students involved in the project this year. In addition to helping students develop skills they
couldn't learn in a classroom,
it provides a previously inaccessible support for the incarcerated in BC.
"Since the only other Innocence Projects are in Ontario,
it really doesn't give people that
are incarcerated in BC equal opportunities," said Volpiana. "I
don't know what other organization there would be for them."
"I think it's good education,
and it's also a gap in the legal
system in terms of clients that
have no other resources," said
program Director Tamara Levy.
Levy said that the program
has a dual goal.
"One is to educate [Law and
Journalism students] about the
problems of wrongful convictions, how to prevent them, and
how to expose them. And then a
second, equally important goal,
is to assist those that maintain
their innocence," she said.
The second part of the goal
can be tedious business.
"Most of the cases we have
are murder cases," said Levy.
"We have one case in the other
room that is 15 boxes of material. We have cases here that are
going into their fourth year of
review and hundreds of hours
[of work]."
The process of getting an innocent person exonerated is not
a fast one. After years of review
of case files by the students, the
file can be sent to the Minister
of Justice, and another fewyears
go by as they look through the
same evidence.
Entering its fourth year, the
program has not yet established
a case to the point where they
are able turn it over to the Minister of Justice, but they believe
that this is possible at some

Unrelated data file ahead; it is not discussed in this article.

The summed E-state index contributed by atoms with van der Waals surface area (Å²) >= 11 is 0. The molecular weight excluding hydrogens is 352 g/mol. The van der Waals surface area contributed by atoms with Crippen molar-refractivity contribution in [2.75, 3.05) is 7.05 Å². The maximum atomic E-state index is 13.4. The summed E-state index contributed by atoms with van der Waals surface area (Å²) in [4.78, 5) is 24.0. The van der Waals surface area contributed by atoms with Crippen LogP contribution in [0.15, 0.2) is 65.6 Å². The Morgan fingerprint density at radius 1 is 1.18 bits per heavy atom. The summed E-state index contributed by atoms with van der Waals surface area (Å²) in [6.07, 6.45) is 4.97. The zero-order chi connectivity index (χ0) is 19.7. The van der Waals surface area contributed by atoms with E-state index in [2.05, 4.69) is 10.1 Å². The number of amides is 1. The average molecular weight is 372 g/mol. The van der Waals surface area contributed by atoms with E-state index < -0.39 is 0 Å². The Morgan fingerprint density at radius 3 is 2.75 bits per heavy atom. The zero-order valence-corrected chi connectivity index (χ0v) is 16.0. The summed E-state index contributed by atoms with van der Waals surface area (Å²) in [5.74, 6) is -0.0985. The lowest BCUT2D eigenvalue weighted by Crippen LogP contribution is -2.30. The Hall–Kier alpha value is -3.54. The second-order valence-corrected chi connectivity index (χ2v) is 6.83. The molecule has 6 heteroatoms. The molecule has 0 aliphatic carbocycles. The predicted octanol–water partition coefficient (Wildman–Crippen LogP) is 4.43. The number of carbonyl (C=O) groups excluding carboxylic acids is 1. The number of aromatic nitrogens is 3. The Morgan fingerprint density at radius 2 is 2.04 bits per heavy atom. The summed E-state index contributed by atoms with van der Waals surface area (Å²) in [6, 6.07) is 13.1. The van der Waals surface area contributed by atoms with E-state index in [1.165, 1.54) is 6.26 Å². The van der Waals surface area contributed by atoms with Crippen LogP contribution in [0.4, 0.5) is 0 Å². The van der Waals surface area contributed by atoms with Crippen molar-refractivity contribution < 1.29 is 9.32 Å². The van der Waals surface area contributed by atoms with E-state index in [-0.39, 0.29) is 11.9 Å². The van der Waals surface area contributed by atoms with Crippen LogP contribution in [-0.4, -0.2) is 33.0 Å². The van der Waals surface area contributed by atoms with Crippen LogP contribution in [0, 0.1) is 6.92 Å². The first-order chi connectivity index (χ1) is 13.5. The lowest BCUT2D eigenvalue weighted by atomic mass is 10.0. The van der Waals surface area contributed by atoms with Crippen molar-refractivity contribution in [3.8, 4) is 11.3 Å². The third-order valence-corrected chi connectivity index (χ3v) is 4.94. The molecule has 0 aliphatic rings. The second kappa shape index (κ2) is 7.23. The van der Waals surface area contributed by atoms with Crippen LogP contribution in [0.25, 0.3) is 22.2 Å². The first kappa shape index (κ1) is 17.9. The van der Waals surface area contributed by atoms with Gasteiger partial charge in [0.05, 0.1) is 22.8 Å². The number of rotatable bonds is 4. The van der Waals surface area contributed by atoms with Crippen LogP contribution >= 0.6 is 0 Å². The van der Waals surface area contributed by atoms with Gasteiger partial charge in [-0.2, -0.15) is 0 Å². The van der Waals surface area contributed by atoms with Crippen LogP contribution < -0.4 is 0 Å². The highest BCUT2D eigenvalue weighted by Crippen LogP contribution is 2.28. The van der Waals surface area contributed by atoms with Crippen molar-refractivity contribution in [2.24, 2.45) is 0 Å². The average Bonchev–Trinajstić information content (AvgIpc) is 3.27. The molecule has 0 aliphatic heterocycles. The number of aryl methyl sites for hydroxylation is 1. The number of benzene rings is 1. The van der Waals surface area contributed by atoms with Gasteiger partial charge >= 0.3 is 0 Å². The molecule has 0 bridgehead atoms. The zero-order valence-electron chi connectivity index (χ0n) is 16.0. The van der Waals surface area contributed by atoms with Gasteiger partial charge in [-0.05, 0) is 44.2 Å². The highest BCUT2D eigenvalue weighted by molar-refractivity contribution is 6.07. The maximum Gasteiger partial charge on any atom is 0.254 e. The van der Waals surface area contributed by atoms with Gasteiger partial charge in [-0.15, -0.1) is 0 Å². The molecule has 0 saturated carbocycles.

point in the future.
"[Exonerating someone is]
such a long process," said Volpiana. "I think I might be a part
of it, but I don't think that within my eight months on the project a case will actually come to
that point. But I think I could definitely be a part of it." tl
UBC Law student Liza Volpiana. GEOFF LISTER PHOTO/THE UBYSSEY
University of Ottawa
Study Law in the National Capital
Obtain a uOttawa JD degree in either English or French with a concentration in
Social Justice •     Law and Technology
International Law •     Environmental Law
Or take advantage of our many joint programs,* including
JD/LLL {NationalProgram) with uOttawa's Civil Law Section
JD/LLL {Programme de droit canadien) with uOttawa's Civil Law Section
JD/MBA with uOttawa's Telfer School of Management
Canadian & American Dual JD with Michigan State University College of Law
or with American University Washington College of Law
JD/MA with Carleton University's Norman Paterson School of International Affairs
*You may be eligible for financial aid through the HENNICK LEADERSHIP PROGRAM.
We also offer LLM and PhD programs.
mn
u Ottawa
L'Univcrsite canadicnnc
Canada's university
Application deadline: November 1, 2010
For more information:
www.commonlaw.uOttawa.ca
o
Have a problem
and don't know
where to start?
Visit the
urSa
or^\ho\ds
o^ice
Office of the
Ombudsperson for Students
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Graduate Studies
Interested in science, engineering, health sciences
or medicine? So are we!
Your next
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E£M
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uOttawa at University of British Columbia
Visit us at the Graduate and Professional Schools Fair on
September 29 and 30,2010, in the concourse (main level)
ofthe Student Union Building (SUB), Vancouver Campus.